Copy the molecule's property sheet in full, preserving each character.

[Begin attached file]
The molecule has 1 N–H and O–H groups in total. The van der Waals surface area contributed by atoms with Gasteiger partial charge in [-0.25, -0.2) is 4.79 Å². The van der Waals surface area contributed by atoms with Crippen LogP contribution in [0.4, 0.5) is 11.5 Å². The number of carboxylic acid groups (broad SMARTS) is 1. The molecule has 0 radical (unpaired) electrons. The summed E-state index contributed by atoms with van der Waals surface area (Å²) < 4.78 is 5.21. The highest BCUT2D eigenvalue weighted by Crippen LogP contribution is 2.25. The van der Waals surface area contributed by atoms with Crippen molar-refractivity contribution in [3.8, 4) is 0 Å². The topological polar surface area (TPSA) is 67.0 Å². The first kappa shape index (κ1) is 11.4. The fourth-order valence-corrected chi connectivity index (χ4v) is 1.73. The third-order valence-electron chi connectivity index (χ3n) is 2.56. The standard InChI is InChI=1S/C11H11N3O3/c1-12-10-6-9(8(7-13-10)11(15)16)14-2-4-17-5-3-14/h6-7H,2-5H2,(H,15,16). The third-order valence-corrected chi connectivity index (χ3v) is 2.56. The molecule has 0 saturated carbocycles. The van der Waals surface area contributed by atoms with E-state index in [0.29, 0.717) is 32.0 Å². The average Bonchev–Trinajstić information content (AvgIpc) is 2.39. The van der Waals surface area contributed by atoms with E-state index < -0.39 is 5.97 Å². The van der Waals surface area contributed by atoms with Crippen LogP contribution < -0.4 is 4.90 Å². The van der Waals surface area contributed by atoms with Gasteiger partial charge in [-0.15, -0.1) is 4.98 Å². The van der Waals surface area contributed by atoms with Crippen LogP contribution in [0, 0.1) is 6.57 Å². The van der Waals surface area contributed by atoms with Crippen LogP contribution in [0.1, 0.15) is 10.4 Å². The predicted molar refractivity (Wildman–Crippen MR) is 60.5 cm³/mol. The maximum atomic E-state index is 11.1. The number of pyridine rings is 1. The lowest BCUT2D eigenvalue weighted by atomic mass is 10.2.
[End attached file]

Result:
The molecule has 1 N–H and O–H groups in total. The van der Waals surface area contributed by atoms with Gasteiger partial charge in [-0.25, -0.2) is 4.79 Å². The van der Waals surface area contributed by atoms with Crippen LogP contribution in [0.4, 0.5) is 11.5 Å². The number of carboxylic acid groups (broad SMARTS) is 1. The molecule has 0 radical (unpaired) electrons. The summed E-state index contributed by atoms with van der Waals surface area (Å²) < 4.78 is 5.21. The highest BCUT2D eigenvalue weighted by Crippen LogP contribution is 2.25. The van der Waals surface area contributed by atoms with Crippen molar-refractivity contribution in [3.8, 4) is 0 Å². The topological polar surface area (TPSA) is 67.0 Å². The first kappa shape index (κ1) is 11.4. The fourth-order valence-corrected chi connectivity index (χ4v) is 1.73. The third-order valence-electron chi connectivity index (χ3n) is 2.56. The standard InChI is InChI=1S/C11H11N3O3/c1-12-10-6-9(8(7-13-10)11(15)16)14-2-4-17-5-3-14/h6-7H,2-5H2,(H,15,16). The third-order valence-corrected chi connectivity index (χ3v) is 2.56. The molecule has 0 saturated carbocycles. The van der Waals surface area contributed by atoms with E-state index in [0.29, 0.717) is 32.0 Å². The average Bonchev–Trinajstić information content (AvgIpc) is 2.39. The van der Waals surface area contributed by atoms with E-state index < -0.39 is 5.97 Å². The van der Waals surface area contributed by atoms with Crippen LogP contribution < -0.4 is 4.90 Å². The van der Waals surface area contributed by atoms with Gasteiger partial charge in [-0.15, -0.1) is 4.98 Å². The van der Waals surface area contributed by atoms with Crippen LogP contribution in [0, 0.1) is 6.57 Å². The van der Waals surface area contributed by atoms with Crippen LogP contribution in [0.1, 0.15) is 10.4 Å². The predicted molar refractivity (Wildman–Crippen MR) is 60.5 cm³/mol. The maximum atomic E-state index is 11.1. The number of pyridine rings is 1. The lowest BCUT2D eigenvalue weighted by atomic mass is 10.2.